Shopping for Better Project Managementby Marion H. Hart, Asst. Editor;
Serial Information: Civil Engineering—ASCE, 1989, Vol. 59, Issue 1, Pg. 36-39
Document Type: Feature article
The benefits of project management software are undisputed. Even a super manager needs help with scheduling, no matter how small or large a job. But, when it comes to selecting the right project management program, those engineers who know how to manage are usually the ones most satisfied with their choice. Knowing the work of a firm, employee capabilities, client needs and the strengths and weaknesses of existing computer resources is the only way to make a smart selection. If choosing the right program is the first step on the road to good management, what advice is there to help engineers sift through the more than 200 products out on the market? Many begin the search with the review section of their favorite computer magazines to find out what's available and then move on to study the program's capabilities by reading the user manual and working through the tutorials that come with the demo. Current user opinions of a program are often considered solid tips by consumers looking either for an endorsement or a pan of a particular program. In many cases, firms end up with a system because a principal or employee who is already familier with it acts as a sponsor. In the absence of a clear candidate, or sometimes in spite of one, a client specification may cast the swing vote in favor of or against a program.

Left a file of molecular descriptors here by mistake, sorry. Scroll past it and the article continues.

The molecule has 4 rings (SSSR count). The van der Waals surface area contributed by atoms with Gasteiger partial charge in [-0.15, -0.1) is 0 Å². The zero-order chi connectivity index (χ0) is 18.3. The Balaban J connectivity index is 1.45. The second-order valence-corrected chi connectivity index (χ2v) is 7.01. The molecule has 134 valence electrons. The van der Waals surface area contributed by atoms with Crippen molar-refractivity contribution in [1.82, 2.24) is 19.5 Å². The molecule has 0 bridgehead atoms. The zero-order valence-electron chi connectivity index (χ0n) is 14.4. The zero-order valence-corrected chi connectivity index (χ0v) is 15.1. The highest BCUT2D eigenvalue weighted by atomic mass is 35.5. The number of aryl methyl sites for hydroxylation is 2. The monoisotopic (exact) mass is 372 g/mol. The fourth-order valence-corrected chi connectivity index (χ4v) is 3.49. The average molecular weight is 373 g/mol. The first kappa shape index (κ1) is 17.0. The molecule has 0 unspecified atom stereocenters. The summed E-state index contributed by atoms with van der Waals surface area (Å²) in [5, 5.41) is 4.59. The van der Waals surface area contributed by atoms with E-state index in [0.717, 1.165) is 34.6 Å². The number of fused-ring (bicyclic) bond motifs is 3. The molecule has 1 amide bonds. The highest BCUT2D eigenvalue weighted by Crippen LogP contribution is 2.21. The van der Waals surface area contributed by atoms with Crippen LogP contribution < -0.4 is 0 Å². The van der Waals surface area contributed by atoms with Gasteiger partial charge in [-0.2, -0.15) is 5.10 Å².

Subject Headings: Project management | Highway and road management | Employees | Client relationships | Scheduling | Managers | Computer software
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